Honkfest: Activism Music

Exiting the Boston’s “T” stop in Somerville, there was a different sound in the air on one crisp fall Saturday morning—spectators anticipated the start of something special, while performers milled around, practicing riffs on their drums and horns. Twenty-seven street bands had begun arriving on Friday, from as far away as Minneapolis, Minnesota, and Austin, Texas, to perform in events held throughout the weekend.

Somerville host band Second Line Social Aid & Pleasure Society Brass Band (SLSAP, for short) spoke briefly at the opening ceremony, and an initial honk was sounded to launch this year’s Honk! Festival, the sixth one.

By 1:00 p.m., Davis Square was resonating with sound and fun as musicians, stilt walkers, and dancers performed in nearby parks and alleys according to a rotating schedule. Other Honk! festivities—a Sunday parade, cruise, symposium, and neighborhood outreach performances—continued into Monday.

[slideshow_deploy id=’9832′]

The First Honk!

Like many of the Honkfest bands, SLSAP started out as a protest band, formed in 2003 for an anti-war protest. Band members had so much fun that it continued as a community band after that.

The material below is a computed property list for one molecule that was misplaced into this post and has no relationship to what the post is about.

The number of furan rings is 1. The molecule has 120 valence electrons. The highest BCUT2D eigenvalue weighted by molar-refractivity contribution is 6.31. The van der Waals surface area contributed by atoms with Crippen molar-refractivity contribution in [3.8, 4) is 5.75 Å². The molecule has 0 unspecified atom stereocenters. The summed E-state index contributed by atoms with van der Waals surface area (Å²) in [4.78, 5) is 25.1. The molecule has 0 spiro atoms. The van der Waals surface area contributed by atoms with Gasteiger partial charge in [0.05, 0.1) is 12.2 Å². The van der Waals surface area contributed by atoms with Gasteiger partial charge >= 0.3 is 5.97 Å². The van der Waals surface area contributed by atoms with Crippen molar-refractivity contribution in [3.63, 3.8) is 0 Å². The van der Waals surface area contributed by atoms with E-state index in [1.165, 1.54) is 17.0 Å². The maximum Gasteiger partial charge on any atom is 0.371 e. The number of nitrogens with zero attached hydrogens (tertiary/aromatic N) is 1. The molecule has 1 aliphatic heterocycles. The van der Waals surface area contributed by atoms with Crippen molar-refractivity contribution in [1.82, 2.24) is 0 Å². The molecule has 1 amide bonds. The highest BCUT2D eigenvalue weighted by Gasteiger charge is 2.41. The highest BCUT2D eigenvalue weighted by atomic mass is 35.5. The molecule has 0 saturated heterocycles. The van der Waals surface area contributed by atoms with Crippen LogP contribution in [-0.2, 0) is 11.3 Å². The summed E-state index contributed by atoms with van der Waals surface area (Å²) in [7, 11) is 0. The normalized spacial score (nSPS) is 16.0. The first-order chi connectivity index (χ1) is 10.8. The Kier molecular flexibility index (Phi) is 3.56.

“We don’t have a specific message,” explains Reebee Garofalo, 66, a retired teacher from University of Massachusetts, and SLSAP’s snare drummer. “We generally support progressive causes, anything from union rallies to fundraisers for community gardens. Our motto is: ‘If the cause is true and the time is right.’” As for a mission, he says, “Fun is of very high value and making the world a better place ranks right up there with fun.” Currently, SLSAP has around 23 members.

About a year after it began, SLSAP band members began finding other recreational street bands on the Internet. “At a certain point, we started wondering aloud how many bands like this existed,” says Garofalo. The Honk! Festival began as a way for SLSAP to reach out and fraternize with similar bands around the country.